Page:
Don't underestimate the importance of 'face time' - real and virtual - and the need to manage your manager's expectations.

by Mathew Schwartz | August 2007

Want to write code in your slippers?

As demand for talent has surged and companies look for new ways to recruit workers while cutting operating expenses, many organizations - from start-ups to tech heavyweights - have embraced telecommuting. Take IBM: 40 percent of its 356,000 employees now work from home. Likewise, because Sun Microsystems has 16,000 workers based in home offices, it has been able to eliminate 7,700 office spaces.

With more companies embracing telecommuting, more executives telecommuting themselves and access to broadband Internet connections increasingly widespread, the barriers to working at home have all but disappeared. Right?

According to one recent study, 78 percent of executives think workers who telecommute are at least as productive as their office-based brethren. Half of executives would themselves pursue a position involving substantial telecommuting, especially for the ability to work flexible hours. However, 61 percent also believe telecommuting is less likely to advance their career, according to the survey of 1,320 executives conducted by a unit of Korn/Ferry International, an executive recruiting firm.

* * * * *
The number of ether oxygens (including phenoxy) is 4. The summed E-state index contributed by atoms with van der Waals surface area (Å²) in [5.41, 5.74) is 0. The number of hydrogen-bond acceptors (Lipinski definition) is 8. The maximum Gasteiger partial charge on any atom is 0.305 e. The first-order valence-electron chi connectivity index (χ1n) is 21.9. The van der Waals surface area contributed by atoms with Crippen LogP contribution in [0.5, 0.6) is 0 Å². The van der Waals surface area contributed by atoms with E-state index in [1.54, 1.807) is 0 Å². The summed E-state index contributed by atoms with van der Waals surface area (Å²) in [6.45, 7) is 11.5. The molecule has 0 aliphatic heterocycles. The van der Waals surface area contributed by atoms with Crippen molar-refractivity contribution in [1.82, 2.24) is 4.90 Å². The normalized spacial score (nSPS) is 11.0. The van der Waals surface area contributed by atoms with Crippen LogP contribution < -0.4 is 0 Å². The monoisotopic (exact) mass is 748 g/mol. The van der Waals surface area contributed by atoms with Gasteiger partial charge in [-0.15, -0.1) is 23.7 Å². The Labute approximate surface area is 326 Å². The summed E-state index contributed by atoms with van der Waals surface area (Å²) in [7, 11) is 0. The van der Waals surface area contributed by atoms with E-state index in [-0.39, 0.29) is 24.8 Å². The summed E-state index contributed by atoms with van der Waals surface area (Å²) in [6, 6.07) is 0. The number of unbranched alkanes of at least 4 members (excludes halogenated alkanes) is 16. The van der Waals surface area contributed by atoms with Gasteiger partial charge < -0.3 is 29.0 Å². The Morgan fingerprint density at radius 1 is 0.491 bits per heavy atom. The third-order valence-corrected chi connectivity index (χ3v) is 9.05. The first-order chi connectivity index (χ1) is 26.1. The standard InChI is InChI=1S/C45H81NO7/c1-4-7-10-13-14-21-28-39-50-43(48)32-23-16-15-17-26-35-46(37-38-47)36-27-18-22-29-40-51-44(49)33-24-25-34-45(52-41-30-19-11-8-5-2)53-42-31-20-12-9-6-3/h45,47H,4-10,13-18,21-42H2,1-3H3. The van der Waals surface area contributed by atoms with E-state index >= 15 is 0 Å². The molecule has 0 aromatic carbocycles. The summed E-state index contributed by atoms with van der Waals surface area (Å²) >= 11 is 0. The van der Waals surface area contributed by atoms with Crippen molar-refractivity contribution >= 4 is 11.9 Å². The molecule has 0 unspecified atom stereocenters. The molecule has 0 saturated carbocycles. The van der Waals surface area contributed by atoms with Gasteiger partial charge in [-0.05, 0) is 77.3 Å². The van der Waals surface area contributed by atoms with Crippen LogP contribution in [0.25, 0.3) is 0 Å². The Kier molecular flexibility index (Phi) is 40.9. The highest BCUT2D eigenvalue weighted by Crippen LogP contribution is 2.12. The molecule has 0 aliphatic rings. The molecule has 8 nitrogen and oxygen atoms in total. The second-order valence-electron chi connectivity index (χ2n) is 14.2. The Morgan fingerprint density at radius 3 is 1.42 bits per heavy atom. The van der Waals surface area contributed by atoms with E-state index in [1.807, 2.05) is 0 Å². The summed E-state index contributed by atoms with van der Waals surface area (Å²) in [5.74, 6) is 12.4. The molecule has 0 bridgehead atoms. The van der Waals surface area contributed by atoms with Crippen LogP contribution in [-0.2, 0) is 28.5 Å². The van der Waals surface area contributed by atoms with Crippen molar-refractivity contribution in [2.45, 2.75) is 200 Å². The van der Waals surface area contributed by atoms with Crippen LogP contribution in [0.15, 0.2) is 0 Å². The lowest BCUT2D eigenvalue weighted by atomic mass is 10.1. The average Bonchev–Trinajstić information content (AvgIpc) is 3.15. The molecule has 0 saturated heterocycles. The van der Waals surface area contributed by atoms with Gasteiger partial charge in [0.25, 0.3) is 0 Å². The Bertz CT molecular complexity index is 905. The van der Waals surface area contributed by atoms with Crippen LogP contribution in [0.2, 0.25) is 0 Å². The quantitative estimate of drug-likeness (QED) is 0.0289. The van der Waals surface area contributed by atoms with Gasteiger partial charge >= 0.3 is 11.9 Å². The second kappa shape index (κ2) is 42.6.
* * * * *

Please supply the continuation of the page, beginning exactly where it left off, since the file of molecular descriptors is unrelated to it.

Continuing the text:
While telecommuting is far from a dead-end career option, those who want to take advantage of it shouldn't underestimate the importance of "face time"- both real and virtual - and the need to manage their managers' expectations.

Here are 10 tips to help make telecommuting successful for you:

Find the Right Corporate Culture

Pursue companies that do more than just talk the talk. Ask these questions: How many executives telecommute? Are higher-ups available to mentor telecommuters? Does the company train managers and employees on all aspects of telecommuting, from supervising remote workers to using equipment properly from home? Finally, can workers opt out of telecommuting if it's not to their liking?

Evaluate the Telecommuting Infrastructure

Even at home, working 12-hour stretches requires the right tools. So, does the company provide telecommuters with a corporate-issued laptop, laptop dock, external monitor and keyboard? Will it pay for broadband access and a dedicated phone line for your home office?

Train Up

To maximize their telecommuters' productivity, many companies offer relevant training. For example, Sun counsels employees in the art of running or participating in distributed meetings. Susan Landau, a Sun Microsystems distinguished engineer and regular telecommuter, says such advice includes: "Plan the meeting well. Create time for social chatting at the beginning or end of the meeting. Address behavior problems as they occur. For example, say 'We hear typing noise, please mute your call.'"

Manifest a Potent Virtual Presence